Hypercalcaemia refers to elevated calcium level in blood (normal range 2.2–2.6 mmol/L) that occurs in 10–20% patients with advanced cancers (most commonly in cancer of the breast, kidney, lung, prostate, head and neck and multiple myeloma)
Signs and Symptoms
• Symptoms of hypercalcaemia include nausea, vomiting, constipation, polyuria and disorientation
• Psychiatric overtones (depression 30–40%, anxiety, cognitive dysfunction, insomnia, coma)
• Clinical evidence of volume contraction secondary to progressive dehydration may be apparent. Severe hypercalcaemia (above 3.75–4.0 mmol/L) is a medical emergency and a poor prognostic sign
• Specific biochemistry like PTH,
• ECG to detect arrhythmias and
• Imaging with Bone Scan or PET–CT scan to identify metastatic bone disease.
- Treat the hypercalcaemia first and the cause later:
• Hydration & dieresis: 1–2 litres of isotonic saline (NS) over 2 hours with 30–40 mg of furosemide expands intravascular volume and enhances calcium excretion.
In elderly and cardiac patients, rate of hydration needs to be slower.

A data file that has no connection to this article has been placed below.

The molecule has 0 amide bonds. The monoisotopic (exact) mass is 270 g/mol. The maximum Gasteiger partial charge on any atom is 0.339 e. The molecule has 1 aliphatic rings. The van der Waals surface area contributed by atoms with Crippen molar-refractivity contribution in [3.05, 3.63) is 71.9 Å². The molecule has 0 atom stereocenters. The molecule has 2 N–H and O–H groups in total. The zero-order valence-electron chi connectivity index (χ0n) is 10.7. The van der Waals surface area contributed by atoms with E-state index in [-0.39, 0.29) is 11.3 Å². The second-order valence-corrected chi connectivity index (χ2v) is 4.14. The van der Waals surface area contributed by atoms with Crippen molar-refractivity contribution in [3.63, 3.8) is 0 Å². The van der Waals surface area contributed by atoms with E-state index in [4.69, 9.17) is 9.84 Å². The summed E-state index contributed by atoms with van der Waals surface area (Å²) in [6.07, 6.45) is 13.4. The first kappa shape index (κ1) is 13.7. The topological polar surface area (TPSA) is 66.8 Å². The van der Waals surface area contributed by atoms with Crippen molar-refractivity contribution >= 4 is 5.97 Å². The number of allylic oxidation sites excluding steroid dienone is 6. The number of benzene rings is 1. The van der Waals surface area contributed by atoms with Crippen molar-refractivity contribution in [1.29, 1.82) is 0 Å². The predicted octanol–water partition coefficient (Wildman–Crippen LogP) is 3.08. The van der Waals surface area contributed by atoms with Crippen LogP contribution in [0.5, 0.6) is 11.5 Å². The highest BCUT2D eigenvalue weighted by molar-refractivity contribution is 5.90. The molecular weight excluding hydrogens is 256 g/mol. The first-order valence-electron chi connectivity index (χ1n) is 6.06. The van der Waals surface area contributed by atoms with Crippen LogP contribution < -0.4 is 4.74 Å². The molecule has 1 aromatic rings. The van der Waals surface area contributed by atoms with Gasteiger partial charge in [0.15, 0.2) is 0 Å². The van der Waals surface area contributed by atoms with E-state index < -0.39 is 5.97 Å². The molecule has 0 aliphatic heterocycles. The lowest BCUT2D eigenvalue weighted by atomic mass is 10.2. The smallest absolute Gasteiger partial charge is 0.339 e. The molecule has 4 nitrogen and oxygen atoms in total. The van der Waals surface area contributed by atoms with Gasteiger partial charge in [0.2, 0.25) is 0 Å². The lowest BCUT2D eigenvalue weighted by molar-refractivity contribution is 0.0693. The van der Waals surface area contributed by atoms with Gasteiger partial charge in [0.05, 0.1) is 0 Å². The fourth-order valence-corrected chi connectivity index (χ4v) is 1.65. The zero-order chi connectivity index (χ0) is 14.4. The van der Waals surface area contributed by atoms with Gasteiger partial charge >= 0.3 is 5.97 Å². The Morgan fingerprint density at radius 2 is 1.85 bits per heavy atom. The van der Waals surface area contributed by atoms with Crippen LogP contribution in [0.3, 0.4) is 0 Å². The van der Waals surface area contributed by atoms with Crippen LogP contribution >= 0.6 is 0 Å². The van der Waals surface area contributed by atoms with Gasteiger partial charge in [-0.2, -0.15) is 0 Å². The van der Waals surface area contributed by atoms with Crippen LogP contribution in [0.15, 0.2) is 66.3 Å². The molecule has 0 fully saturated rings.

• Bisphosphonates–via a complex mechanism inhibit osteoclast and in turn both normal and pathological bone resorption. Commonly used bisphosphonates are:
• Zolendronic acid infused as 4mg in 100 mls of NS over 15 mins.
Normalisation of serum calcium occurs in 4–10 days and lasts 4–6 weeks. Therefore, if re–treatment is required, dose is repeated after 7 days
• Ibandronate 6 mg as 2 hour infusion or 50 mg (PO) daily
• Pamidronate 90 mg IV over 1–2 hours
• Bisphosphonates and Denosumab cause increasing risk of osteonecrosis of jaw following extraction of teeth or oral surgical procedures. Therefore, a dental review may be necessary to make sure the necessary dental procedures are completed prior to commencing therapy.
• Calcitonin – a thyroid hormone given 4–8 IU/kg IM or SC every 6–8 hours can bring about a rapid decline in calcium levels, however tachyphylaxis limits its utility.
5 Novemba 2020 12:53:19